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dc.contributor.advisorBritt, Anneen_US
dc.contributor.advisorDurik, Amandaen_US
dc.contributor.authorKelley, Rebeccaen_US
dc.date.accessioned2016-02-26T20:56:37Z
dc.date.available2016-02-26T20:56:37Z
dc.date.issued2011
dc.identifier.urihttp://commons.lib.niu.edu/handle/10843/15825
dc.description.abstractThis study examined two factors hypothesized to affect performance in a learning environment. Participants completed a tutorial about evaluating arguments under varying conditions in a 2 (evaluative focus) x 2 (motivational intervention) between-participants design. A personal evaluation focus was emphasized for some participants and not for other participants. Moreover, some participants were exposed to a motivational intervention highlighting room for skill development whereas other were not. After participants completed the tutorial, they completed a post-test that assessed their skills. According to prior research, it was expected that participants who felt either personally evaluated or exposed to a motivational intervention would exert more effort leading to better taks performance. Results indicated that, participants performed better on the post test than the pretest regardless of condition. Howver, these factors may also have consequences for other variables such as task interest and performance anxiety. Therefore, we also measured task interest, and anxiety. Participants in the motivational intervention conditions showed slightly more interest in the task than the participants in the no-motivational intervention condition. There was not a significant effect of motivational intervention on anxiety. While looking into the effects of anxiety, participants reported low levels of anxiety. In general, we hope that this study will inform instructors how to present tasks in order to maximize both performance and motivation.en_US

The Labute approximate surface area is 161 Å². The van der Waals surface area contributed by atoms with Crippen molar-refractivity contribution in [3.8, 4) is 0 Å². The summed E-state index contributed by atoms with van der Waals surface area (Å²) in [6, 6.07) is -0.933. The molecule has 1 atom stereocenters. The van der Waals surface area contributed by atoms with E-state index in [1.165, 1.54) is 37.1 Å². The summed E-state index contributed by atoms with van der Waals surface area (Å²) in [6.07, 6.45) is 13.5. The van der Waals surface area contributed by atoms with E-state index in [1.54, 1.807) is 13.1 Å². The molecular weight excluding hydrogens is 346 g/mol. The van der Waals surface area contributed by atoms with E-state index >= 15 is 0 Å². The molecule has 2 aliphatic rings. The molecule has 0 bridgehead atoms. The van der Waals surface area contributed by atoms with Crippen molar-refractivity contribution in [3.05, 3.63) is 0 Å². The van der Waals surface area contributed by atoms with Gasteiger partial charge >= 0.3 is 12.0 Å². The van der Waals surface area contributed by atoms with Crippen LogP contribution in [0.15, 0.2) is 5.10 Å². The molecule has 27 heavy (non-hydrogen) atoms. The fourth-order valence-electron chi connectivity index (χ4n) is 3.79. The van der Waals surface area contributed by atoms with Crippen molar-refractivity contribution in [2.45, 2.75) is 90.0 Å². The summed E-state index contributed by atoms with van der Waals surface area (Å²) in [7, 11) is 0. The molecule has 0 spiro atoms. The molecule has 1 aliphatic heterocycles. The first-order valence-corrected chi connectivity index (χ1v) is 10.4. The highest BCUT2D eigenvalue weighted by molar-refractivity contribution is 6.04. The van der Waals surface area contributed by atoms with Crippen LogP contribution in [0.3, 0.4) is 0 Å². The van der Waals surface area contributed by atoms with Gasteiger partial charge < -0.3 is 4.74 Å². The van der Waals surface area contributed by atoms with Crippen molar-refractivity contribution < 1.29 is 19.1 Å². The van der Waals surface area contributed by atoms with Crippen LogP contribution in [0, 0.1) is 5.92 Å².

dc.format.extent39 pagesen_US
dc.language.isoen_USen_US
dc.publisherNorthern Illinois Universityen_US
dc.rightsNIU theses are protected by copyright. They may be viewed from Huskie Commons for any purpose, but reproduction or distribution in any format is prohibited without the written permission of the authors.en_US
dc.subjectlearningen_US
dc.subjectmotivationen_US
dc.subjectanxietyen_US
dc.subjectperformanceen_US
dc.subjectinstructoren_US
dc.titlePutting effort into learning: Do evaluative focus and motivational intervention play a key role in performance?en_US
dc.type.genreDissertation/Thesisen_US
dc.typeTexten_US
dc.contributor.departmentDepartment of Psychologyen_US
dc.description.degreeB.S. (Bachelor of Science)en_US


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